Pollinator Plants

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Growing a Garden Full of Pollinator Plants

Growing a garden is so much more than producing food and flowers for you to enjoy. It’s about creating an ecosystem where wildlife, pollinators, and nature can thrive. Creating an abundant ecosystem is even more important in urban spaces where greenways, parks, and nature preserves are just not enough. As urban sprawl continues to gobble up precious green areas, we as gardeners, need to do our part to create spaces that allow pollinators and native wildlife to flourish. Not surprisingly, the easiest way to start is to fill your garden with pollinator plants that insects, birds, moths, and other wildlife can enjoy.

What are Pollinator Plants?

Pollinator plants are of particular interest to bees, moths, butterflies, and other insects. These pollinators can indirectly and directly pollinate essential crops like your garden vegetables. In contrast to popular belief, pollinator plants do not have to be just flowers; they also can be herbs that you allow to flower. In fact, plants in the parsley family are of particular interest to pollinators. So, let your dill, parsley, cilantro, and other herbs go to flower, and watch the insects come and enjoy your garden. Here is a quick list of some of the easiest to grow garden pollinator plants:

Flowering Cilantro

Herbs (when allowed to flower)

Allowing Native Plants to Thrive as Pollinator Plants

Growing a pollinator garden does not have to involve growing all-new garden plants. For instance, you can simply encourage and allow native plants to thrive in your garden. Plants like California buckwheat, sumacs (e.g., Lemonade Berry), sages, milkweeds, lupines, yarrow, and others are easy to grow, low water plants that can bring bees, butterflies, moths, and even bats to your garden! Dedicating an area of your garden for native plants to thrive will save on your water bill and provide habitat for precious local wildlife and pollinators.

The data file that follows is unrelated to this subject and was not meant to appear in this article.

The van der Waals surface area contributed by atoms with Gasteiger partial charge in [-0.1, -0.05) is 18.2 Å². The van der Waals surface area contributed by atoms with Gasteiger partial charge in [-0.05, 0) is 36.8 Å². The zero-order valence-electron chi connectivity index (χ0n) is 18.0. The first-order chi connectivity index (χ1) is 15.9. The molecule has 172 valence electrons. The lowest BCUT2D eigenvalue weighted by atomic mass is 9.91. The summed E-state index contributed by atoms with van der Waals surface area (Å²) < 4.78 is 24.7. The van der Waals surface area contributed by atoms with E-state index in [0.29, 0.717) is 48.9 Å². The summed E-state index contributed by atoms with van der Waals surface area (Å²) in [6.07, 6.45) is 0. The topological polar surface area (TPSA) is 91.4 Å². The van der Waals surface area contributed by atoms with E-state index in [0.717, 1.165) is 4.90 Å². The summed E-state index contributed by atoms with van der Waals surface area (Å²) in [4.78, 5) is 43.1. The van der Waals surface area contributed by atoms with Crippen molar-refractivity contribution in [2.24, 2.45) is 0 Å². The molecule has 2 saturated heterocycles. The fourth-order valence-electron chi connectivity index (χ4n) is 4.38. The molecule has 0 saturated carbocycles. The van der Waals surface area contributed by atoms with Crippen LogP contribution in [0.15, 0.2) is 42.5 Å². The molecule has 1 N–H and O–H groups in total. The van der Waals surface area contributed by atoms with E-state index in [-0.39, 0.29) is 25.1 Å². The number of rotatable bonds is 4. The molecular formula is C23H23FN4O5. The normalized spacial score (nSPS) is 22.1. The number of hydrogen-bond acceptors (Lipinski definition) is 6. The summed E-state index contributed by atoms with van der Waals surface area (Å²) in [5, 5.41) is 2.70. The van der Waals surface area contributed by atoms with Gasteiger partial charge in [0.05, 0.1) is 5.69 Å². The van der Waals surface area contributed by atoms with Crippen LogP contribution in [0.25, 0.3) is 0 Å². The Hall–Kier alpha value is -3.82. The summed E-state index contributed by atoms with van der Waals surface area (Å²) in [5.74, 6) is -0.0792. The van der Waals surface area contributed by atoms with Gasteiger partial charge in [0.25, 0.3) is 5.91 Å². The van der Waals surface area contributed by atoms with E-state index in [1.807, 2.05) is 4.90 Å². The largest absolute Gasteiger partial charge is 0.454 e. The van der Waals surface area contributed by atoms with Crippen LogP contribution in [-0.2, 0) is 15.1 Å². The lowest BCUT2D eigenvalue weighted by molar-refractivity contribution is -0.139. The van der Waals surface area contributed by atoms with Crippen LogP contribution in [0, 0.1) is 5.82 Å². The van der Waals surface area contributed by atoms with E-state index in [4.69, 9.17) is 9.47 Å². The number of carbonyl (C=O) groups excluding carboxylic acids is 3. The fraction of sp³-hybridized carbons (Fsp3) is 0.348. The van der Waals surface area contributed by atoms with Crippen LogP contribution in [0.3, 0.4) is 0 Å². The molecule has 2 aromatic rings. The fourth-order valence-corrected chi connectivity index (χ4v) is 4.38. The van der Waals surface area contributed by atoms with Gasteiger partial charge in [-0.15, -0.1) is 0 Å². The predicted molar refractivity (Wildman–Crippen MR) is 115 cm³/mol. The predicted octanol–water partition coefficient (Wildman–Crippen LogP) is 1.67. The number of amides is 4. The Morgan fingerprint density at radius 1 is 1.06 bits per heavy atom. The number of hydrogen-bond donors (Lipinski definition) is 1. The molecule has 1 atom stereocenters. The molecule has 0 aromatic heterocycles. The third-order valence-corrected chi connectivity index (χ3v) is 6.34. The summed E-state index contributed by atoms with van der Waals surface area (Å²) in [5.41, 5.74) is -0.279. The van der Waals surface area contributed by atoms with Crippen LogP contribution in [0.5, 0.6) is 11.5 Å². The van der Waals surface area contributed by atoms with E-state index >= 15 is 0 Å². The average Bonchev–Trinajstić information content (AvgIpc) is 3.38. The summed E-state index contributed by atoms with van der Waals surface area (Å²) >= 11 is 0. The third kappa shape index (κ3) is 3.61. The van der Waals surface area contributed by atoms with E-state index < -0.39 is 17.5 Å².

Add Water Features Along with Your Pollinator Plants

Water is the most important limiting factor for plants and animals in our very hot and dry climate. Pollinator plants need available water to thrive. Leaving out a shallow dish with water in it can allow pollinators to have a water source. Water sources should not be too deep and should dry out every few days to prevent the breeding of mosquitos. We use a shallow plant saucer from a pot and add rocks to it so that bees can easily and safely get to the water.

Bees Drinking Water

Allowing Pollinators and Insects in Your Garden

By creating a pollinator garden, you are committing to allowing insects of all kinds in your garden. You should avoid the use of insecticides. The use of insecticides (organic or conventional) can disrupt the lifecycles of many insects and cause collateral damage to the very ecosystem you are trying to create.

Remember that your garden, and this planet, are not ours and ours alone. This planet is magical and beautiful because of the plants, animals, and insects that thrive here. It is our responsibility as gardeners and nature lovers to protect the creatures that make this planet magical.


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